Healthcare Exchanges Evolve with Narrow Networks
Narrow networks are steadily becoming the primary way for insurance companies to be profitable on the exchanges.
Health insurance plans with limited networks of providers are common on the Affordable Care Act’s (ACA) health insurance Marketplaces (exchanges). Recent studies have found that these “narrow network” plans constitute nearly half of all Marketplace offerings in the first two years of coverage, with one analysis concluding that nearly 90% of all consumers had the option of buying such a plan if they chose.
Since exchange consumers clearly prioritize low premiums over a broad provider network (whether they fully understand the tradeoffs when purchasing exchange plans is an oft-debated topic), more carriers are looking to narrow networks as a way to lower costs and premiums. As a result, one estimate says 75% of ACA plans in 18 states are expected to have narrow networks in 2017.
Insurers have to balance their narrow network against the ACA federal network adequacy protections applicable to commercial health insurance markets. The provisions require all qualified health plans available on the Marketplaces to maintain a “sufficient choice of providers” and “provide information to enrollees and prospective enrollees on the availability of in-network and out-of-network providers.” The law also requires qualified health plans to include within their networks “essential community providers” (i.e. providers “that serve predominately low-income, medically-underserved individuals”), such as federally qualified health centers, family planning clinics, and certain specialty care providers.
Plans that provide limited or inadequate access to in-network providers make it more likely that enrollees will obtain care from out-of-network sources, exposing patients to significant expenses and the possibility of surprise medical bills. Physicians and other providers hoping to provide care for patients with exchange coverage need to work to be part of these networks, despite insurance company pressure in the other direction. From the providers perspective, many narrow plans have limited or no out-of-network payment provisions.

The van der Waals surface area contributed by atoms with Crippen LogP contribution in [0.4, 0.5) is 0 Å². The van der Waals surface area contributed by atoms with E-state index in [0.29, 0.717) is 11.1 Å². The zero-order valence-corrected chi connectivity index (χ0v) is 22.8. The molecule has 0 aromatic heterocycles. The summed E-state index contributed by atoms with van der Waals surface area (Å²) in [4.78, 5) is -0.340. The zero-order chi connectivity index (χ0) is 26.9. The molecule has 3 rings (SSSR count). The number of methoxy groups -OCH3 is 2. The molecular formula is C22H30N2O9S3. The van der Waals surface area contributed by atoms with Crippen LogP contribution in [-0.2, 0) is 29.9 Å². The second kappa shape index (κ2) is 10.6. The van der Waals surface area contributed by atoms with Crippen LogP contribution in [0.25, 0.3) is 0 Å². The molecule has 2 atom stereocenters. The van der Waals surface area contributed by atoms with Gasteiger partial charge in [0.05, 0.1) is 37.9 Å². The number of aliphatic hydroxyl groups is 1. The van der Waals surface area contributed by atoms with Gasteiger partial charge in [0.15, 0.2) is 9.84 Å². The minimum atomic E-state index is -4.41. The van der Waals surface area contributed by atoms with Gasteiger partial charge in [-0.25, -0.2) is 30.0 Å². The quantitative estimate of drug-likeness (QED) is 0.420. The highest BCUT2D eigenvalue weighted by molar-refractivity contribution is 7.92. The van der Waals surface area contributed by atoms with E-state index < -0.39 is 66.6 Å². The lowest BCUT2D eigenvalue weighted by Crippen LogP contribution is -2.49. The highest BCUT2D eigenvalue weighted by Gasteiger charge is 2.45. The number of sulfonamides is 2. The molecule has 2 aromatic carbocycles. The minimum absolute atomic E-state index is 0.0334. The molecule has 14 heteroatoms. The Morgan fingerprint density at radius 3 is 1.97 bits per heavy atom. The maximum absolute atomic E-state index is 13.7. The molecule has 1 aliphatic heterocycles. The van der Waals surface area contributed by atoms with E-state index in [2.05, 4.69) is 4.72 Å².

Future of ACA Exchanges and Narrow Network Plans
Despite substantial premium increases forecast for 2017, a number of insurers are struggling to profit on the ACA exchanges. Many major insurers are choosing or contemplating an exit from the market. For 2017, Aetna is dropping 70% of its health plans in ACA markets, blaming a poor risk pool and “the current inadequate risk-adjustment mechanism.” Yet, despite some who argue otherwise, these trends do not appear to signal the end of ACA exchanges. They do signal that narrow network plans will remain and become more common.
For insurers, limited networks not only offer the opportunity to reduce costs but also the flexibility to create specific networks allows for a wider range of plan designs and a greater variety of coverage options for consumers.
For providers, narrow networks may reduce negotiating leverage. Providers generally prefer few or no restrictions on a consumers’ choice of providers vs. a narrow network where providers feel they are faced with 2 bad options: accept low reimbursement or be excluded from the network. While insurers claim to use networks to promote quality with a better ability to capture provider performance, many providers are skeptical.
For consumers, narrow network plans present a critical trade-off. Some may value the premium savings associated with limited networks more than they do a broad choice of providers, while others may be willing to pay more in up-front premium costs for greater network flexibility or to secure access to a specific physician or care facility.